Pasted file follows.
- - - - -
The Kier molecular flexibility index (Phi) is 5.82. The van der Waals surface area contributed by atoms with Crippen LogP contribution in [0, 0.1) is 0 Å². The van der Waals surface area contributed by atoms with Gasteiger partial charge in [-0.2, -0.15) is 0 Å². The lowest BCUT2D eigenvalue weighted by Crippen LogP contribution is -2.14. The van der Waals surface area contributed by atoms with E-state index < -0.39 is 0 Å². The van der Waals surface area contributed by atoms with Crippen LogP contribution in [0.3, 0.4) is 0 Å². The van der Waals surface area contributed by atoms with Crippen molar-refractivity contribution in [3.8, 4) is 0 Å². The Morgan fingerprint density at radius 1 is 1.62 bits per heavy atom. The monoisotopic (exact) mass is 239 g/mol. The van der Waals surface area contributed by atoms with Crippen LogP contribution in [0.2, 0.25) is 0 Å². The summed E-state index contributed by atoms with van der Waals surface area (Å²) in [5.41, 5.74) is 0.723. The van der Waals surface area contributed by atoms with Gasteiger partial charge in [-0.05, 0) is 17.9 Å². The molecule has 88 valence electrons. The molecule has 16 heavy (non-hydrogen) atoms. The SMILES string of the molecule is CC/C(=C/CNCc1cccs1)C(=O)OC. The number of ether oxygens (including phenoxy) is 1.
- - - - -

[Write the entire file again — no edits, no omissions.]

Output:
The Kier molecular flexibility index (Phi) is 5.82. The van der Waals surface area contributed by atoms with Crippen LogP contribution in [0, 0.1) is 0 Å². The van der Waals surface area contributed by atoms with Gasteiger partial charge in [-0.2, -0.15) is 0 Å². The lowest BCUT2D eigenvalue weighted by Crippen LogP contribution is -2.14. The van der Waals surface area contributed by atoms with E-state index < -0.39 is 0 Å². The van der Waals surface area contributed by atoms with Crippen LogP contribution in [0.3, 0.4) is 0 Å². The van der Waals surface area contributed by atoms with Crippen molar-refractivity contribution in [3.8, 4) is 0 Å². The Morgan fingerprint density at radius 1 is 1.62 bits per heavy atom. The monoisotopic (exact) mass is 239 g/mol. The van der Waals surface area contributed by atoms with Crippen LogP contribution in [0.2, 0.25) is 0 Å². The summed E-state index contributed by atoms with van der Waals surface area (Å²) in [5.41, 5.74) is 0.723. The van der Waals surface area contributed by atoms with Gasteiger partial charge in [-0.05, 0) is 17.9 Å². The molecule has 88 valence electrons. The molecule has 16 heavy (non-hydrogen) atoms. The SMILES string of the molecule is CC/C(=C/CNCc1cccs1)C(=O)OC. The number of ether oxygens (including phenoxy) is 1.